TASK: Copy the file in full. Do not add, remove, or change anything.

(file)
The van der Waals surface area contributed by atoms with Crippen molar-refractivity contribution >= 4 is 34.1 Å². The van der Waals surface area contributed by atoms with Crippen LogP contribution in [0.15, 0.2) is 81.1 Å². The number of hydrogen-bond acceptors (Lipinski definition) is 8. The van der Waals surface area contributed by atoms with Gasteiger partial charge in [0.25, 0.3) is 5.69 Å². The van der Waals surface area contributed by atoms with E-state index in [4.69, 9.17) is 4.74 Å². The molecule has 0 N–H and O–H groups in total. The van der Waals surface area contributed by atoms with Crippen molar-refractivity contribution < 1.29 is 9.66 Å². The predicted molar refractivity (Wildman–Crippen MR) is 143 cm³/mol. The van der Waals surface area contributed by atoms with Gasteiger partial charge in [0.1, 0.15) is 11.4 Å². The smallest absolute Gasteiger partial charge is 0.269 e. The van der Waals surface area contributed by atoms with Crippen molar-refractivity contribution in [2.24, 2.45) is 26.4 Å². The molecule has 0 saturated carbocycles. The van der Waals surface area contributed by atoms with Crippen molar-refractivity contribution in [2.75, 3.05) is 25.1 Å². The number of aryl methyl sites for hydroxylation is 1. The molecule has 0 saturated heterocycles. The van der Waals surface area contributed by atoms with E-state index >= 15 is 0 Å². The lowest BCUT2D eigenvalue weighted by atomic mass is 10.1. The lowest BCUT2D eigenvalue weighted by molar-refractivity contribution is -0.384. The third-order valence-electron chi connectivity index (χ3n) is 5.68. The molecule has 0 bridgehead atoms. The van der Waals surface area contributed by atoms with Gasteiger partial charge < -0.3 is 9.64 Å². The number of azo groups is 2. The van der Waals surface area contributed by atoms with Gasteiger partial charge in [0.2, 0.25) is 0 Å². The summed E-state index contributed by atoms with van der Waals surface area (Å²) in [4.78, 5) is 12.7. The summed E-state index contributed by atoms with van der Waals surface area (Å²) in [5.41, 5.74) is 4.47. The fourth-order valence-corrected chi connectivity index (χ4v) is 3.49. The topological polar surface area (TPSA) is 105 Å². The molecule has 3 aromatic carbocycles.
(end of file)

The van der Waals surface area contributed by atoms with Crippen molar-refractivity contribution >= 4 is 34.1 Å². The van der Waals surface area contributed by atoms with Crippen LogP contribution in [0.15, 0.2) is 81.1 Å². The number of hydrogen-bond acceptors (Lipinski definition) is 8. The van der Waals surface area contributed by atoms with Gasteiger partial charge in [0.25, 0.3) is 5.69 Å². The van der Waals surface area contributed by atoms with E-state index in [4.69, 9.17) is 4.74 Å². The molecule has 0 N–H and O–H groups in total. The van der Waals surface area contributed by atoms with Crippen molar-refractivity contribution < 1.29 is 9.66 Å². The predicted molar refractivity (Wildman–Crippen MR) is 143 cm³/mol. The van der Waals surface area contributed by atoms with Gasteiger partial charge in [0.1, 0.15) is 11.4 Å². The smallest absolute Gasteiger partial charge is 0.269 e. The van der Waals surface area contributed by atoms with Crippen molar-refractivity contribution in [2.24, 2.45) is 26.4 Å². The molecule has 0 saturated carbocycles. The van der Waals surface area contributed by atoms with Crippen molar-refractivity contribution in [2.75, 3.05) is 25.1 Å². The number of aryl methyl sites for hydroxylation is 1. The molecule has 0 saturated heterocycles. The van der Waals surface area contributed by atoms with E-state index >= 15 is 0 Å². The lowest BCUT2D eigenvalue weighted by atomic mass is 10.1. The lowest BCUT2D eigenvalue weighted by molar-refractivity contribution is -0.384. The third-order valence-electron chi connectivity index (χ3n) is 5.68. The molecule has 0 bridgehead atoms. The van der Waals surface area contributed by atoms with Gasteiger partial charge < -0.3 is 9.64 Å². The number of azo groups is 2. The van der Waals surface area contributed by atoms with Gasteiger partial charge in [0.2, 0.25) is 0 Å². The summed E-state index contributed by atoms with van der Waals surface area (Å²) in [4.78, 5) is 12.7. The summed E-state index contributed by atoms with van der Waals surface area (Å²) in [5.41, 5.74) is 4.47. The fourth-order valence-corrected chi connectivity index (χ4v) is 3.49. The topological polar surface area (TPSA) is 105 Å². The molecule has 3 aromatic carbocycles.